The SoHo property ran into troubles from the get-go.

Before it broke ground, protesters took to the streets, chanting “Dump the Trump” and complaining that the skyscraper would break zoning rules. Then, in 2008, a worker fell 42 stories to his death during a construction accident.

The project went ahead and opened in 2010, but was continually troubled by litigation involving business partners, and even a criminal investigation.

In November 2011, the Trumps and other defendants paid 90 percent of $3.16 million in deposits to settle claims from buyers of condominium units that Mr. Trump, his children and others had inflated sales figures in what turned out to be a struggling project. The Manhattan district attorney, Cyrus Vance Jr., was pursuing a criminal investigation into the same issue, The New York Times reported last year. Some prosecutors felt they had enough evidence to build a case, but Mr. Vance declined to pursue charges, several news organizations reported last month.

At the same time, a separate lawsuit alleged that the project was backed by felons and financing from Russia. Felix Sater, a Russian deal maker, felon and F.B.I. informant, had helped facilitate the deal, the lawsuit said.

As time went on, the connection with Mr. Sater caused headaches for Mr. Trump through the campaign and the first year of his presidency. The Times reported this year how Mr. Sater continued to push for a Trump Tower in Moscow, even during the presidential campaign.

The more recent struggles at the SoHo tower partly reflect a broader red-blue political divide that is shaping the Trump Organization’s bottom line: Most Trump golf clubs fared better in areas that supported President Trump in last year’s election than in those that did not, according to the president’s financial disclosure and other business records.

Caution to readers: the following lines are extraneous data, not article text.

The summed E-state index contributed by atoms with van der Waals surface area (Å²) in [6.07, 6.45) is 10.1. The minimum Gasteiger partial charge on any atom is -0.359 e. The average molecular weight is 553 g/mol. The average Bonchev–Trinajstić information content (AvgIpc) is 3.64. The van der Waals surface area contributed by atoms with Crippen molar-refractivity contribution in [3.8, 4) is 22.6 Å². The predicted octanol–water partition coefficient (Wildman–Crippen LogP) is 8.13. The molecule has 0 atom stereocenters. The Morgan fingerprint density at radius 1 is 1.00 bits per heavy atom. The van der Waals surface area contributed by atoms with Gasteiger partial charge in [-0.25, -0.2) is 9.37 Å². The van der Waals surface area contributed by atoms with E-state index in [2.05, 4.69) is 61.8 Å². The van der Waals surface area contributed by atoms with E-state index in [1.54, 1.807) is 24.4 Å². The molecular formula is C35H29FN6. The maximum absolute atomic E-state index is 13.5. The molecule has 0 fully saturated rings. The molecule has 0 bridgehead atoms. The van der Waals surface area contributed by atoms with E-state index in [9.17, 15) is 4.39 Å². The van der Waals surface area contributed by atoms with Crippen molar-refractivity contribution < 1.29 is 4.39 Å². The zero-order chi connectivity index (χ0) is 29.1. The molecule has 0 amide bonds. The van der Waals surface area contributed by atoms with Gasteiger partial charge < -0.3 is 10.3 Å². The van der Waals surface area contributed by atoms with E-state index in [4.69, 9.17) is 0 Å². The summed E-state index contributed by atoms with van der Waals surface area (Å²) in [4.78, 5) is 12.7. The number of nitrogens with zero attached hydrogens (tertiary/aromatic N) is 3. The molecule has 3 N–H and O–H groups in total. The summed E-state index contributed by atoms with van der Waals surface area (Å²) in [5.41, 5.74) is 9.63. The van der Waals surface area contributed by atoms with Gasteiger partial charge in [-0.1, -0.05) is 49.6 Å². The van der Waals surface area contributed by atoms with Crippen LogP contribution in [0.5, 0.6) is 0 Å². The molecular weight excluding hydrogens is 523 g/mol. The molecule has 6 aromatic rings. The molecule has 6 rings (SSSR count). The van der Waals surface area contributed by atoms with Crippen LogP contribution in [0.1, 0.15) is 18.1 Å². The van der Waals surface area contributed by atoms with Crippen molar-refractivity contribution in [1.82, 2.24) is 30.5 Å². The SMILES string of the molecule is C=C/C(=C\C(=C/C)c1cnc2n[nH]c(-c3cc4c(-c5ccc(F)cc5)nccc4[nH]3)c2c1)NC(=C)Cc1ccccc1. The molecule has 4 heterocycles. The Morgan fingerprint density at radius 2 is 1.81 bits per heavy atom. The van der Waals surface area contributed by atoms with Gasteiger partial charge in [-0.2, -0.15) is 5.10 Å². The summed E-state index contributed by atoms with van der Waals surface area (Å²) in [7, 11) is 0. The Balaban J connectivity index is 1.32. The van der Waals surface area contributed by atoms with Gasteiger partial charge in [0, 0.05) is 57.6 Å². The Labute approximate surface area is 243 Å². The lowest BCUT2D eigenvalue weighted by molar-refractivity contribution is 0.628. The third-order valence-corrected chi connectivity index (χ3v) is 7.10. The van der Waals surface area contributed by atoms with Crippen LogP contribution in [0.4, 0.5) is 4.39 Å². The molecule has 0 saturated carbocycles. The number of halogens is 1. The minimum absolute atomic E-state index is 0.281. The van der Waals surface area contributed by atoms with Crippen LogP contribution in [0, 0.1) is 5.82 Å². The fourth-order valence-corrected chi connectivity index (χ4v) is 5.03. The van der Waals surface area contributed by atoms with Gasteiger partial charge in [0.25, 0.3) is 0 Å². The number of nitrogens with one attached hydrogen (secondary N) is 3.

More broadly, the Trump Organization is navigating the restrictions that come with the presidential era. As long as Mr. Trump is in office, the company has vowed not to pursue new deals in foreign countries, cutting off a central stream of business, and is subjecting all new domestic projects to vetting from an outside ethics adviser. Six of the company’s 25 golf and hotel properties are overseas.

That scrutiny has already helped derail one potential hotel deal in Dallas, when it came to light that a prospective business partner for the project had ties to Russia and Kazakhstan. And other deals that might otherwise have been announced have stalled.

The lack of new deals has the Trumps exploring other ways to pull in revenue. This month the Trumps opened an online store, TrumpStore.com, selling hats, polos and other golf gear bearing the Trump name.

And groups affiliated with the Republican Party continue to hold events at Trump-family properties. A weekend gathering in early November at the Mar-a-Lago club was sponsored by the Republican Attorneys General Association, along with its most important corporate donors, who had contributed at least $125,000 each.